If Halliday right, Falk plenty ready to start

PULLMAN -- Mike Leach gave Luke Falk a high compliment Saturday, saying the second-year freshman is beyond his years in readiness to take over as WSU's QB. Indeed, zero offensive modification will be necessary this week, Leach noted. Back in August, another prominent voice gave the one-time walk on a huge endorsement. Connor Halliday told CF.C in fall camp Falk could start and succeed right now.

“Luke, since he got here last June to where he is now, he’s probably the most improved player on the team in that amount of time,” Halliday said. “I’d have all the confidence in the world if he’d have to go out and start a game right now, and I know the guys in the locker room have got confidence for him too.”

Until Halliday went down with a broken ankle Saturday in the first quarter against USC, Falk was a fairly well-kept secret. He had thrown just two passes all season — both in mop up time against Portland State. Granted, one of them was an 80-yard scoring strike to Dom Williams, but the sample size was not large enough to have guessed at the steady production he turned in against the Trojans’ formidable pass rush.

Falk completed 38 of 57 passes for 346 yards and two TDs. His one interception really should have an asterisk next to it -- a Hail Mary at the end of the first half.

Leach said Monday at his press conference that Falk played smart, throwing balls away when needed and avoiding sacks.

Before Falk even went into the game, linebacker Jeremiah Allison said the young quarterback looked him in the eye and said "Let's get this W."

“I love Luke, from the first time I met him," Allison said. "He’s a guy with confidence. He loves Tom Brady, so he always feels like he has a chip on his shoulder. He’s a kid who wants to be better. He doesn’t feel like he knows the game to a certain extent, but he wants to get better. He looks for ways to get better, and that’s what I love about Luke. He’s a true competitor.”

Offensive lineman Joe Dahl echoed that praise. "He's got a great demeanor to him. He has confidence in himself as he should. He's going to be a great player."

TO FULLY UNDERSTAND HOW FAR AND FAST the Logan, Utah, product has come, consider that one year ago he wasn’t even high enough in the QB pecking order to run the Cougar scout team. That job belonged to 4-star rated true freshman Tyler Bruggman, who came to WSU with a ton of fanfare.

But by the time spring ball ended this past April, it was clear that Falk, a walk on, had pulled even with Bruggman and, in many eyes, surpassed him. When Bruggman announced about a week before fall camp he was transferring (winding up at Louisville), the proverbial “just one play away” bromide was fully Falk’s.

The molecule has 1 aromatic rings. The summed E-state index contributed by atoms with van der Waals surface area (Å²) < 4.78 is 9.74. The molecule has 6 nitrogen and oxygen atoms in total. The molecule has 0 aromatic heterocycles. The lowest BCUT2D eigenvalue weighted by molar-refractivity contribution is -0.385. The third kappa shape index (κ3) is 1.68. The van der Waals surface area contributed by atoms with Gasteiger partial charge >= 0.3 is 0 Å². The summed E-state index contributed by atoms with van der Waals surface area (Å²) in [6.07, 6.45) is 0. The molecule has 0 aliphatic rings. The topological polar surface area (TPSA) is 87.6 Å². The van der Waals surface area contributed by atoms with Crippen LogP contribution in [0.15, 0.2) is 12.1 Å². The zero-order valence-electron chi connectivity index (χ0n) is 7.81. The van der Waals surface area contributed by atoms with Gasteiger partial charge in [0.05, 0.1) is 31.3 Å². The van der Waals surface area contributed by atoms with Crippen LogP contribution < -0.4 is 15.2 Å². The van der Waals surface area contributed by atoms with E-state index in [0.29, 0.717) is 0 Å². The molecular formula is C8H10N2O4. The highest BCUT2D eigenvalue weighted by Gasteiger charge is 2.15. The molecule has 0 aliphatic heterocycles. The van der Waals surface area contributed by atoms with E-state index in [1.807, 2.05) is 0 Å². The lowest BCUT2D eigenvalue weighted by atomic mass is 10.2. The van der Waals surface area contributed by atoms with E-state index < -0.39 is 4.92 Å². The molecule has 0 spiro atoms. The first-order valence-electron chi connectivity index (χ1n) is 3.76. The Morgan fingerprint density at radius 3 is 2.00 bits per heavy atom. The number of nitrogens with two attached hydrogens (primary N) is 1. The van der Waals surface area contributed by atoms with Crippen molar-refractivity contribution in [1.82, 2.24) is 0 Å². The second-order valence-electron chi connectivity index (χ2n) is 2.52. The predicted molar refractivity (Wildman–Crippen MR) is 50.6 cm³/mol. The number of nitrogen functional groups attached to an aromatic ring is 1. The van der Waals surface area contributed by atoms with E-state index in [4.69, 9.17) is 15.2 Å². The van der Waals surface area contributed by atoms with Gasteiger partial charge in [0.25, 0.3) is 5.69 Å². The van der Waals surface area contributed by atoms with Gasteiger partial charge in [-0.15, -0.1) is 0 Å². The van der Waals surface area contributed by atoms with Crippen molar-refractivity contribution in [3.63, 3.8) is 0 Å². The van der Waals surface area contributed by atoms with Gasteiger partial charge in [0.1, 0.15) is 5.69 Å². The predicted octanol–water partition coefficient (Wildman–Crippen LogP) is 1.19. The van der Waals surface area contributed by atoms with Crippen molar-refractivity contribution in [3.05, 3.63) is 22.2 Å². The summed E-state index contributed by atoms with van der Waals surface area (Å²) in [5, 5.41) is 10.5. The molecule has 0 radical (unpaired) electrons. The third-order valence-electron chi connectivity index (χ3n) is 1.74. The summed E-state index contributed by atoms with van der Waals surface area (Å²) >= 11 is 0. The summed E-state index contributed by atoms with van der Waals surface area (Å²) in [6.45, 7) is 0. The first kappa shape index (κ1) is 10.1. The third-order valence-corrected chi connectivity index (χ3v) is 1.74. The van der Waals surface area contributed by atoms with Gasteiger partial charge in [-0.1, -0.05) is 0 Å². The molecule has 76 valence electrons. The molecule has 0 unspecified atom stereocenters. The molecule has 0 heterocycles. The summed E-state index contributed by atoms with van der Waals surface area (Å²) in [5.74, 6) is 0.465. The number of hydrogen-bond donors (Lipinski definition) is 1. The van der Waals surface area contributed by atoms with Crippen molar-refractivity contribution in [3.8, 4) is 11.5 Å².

During fall camp, Leach put Falk on scholarship. He said Falk played with a poise that allowed him to find receivers in tight windows, that he stays in the pocket and lets the opportunities develop.

Falk’s old prep coach at Logan High, Mike Favero, told CF.C last summer Falk’s “football IQ, vision, accuracy, perseverance and leadership skills will make him a great QB at Washington State.”

Favero first worked with Falk when the quarterback was in the seventh grade. He said he taught Falk to think like he was on the other side of the ball, as a defensive coordinator, so that he could understand what his opponents were throwing at him.

“He quickly developed the ability to call his own plays at the line of scrimmage,” Favero said. “He was able to do this because he understood defenses as well as our offensive concepts. He mastered our offensive play-calling criteria which required him to read defensive numbers, angles and athletic match-ups with the goal of gaining a first down or a touchdown.”

FALK’S PATH TO A STARTING JOB IN THE PAC-12 has been unusual in more ways than just the fact he came to WSU as a walk on.

As a prep sophomore, he threw for nearly 1,500 yards and received a scholarship offer from Florida State. But a family move to California, and then a move back to Utah, wound up torpedoing his junior season. Under transfer rules, he couldn't play his junior season at Logan High. And the junior season is THE season in the modern world of college recruiting.

He might as well have moved to Greenland he had fallen so far off the recruiting radar. Falk simply fell through the cracks, Leach said on Monday.

Falk piled up huge passing yards as a senior, and the recruiting calls started again, but this time they were from Ivy League schools and smaller FBS schools such as Wyoming and Idaho. Everyone else long ago had found their guy.

Falk verbally pledged Cornell. And then Leach called with an opportunity: walk on at Washington State (the full tale can be found in the story linked below).

Today, the series of events that landed him in Pullman looks nothing less than fortuitous. Halliday, the most prolific passer in school history, is recovering from surgery, his Cougar career finished.

On Saturday in Corvallis, the starting role he said young Luke Falk was ready for in August will mark the official passing of the torch.

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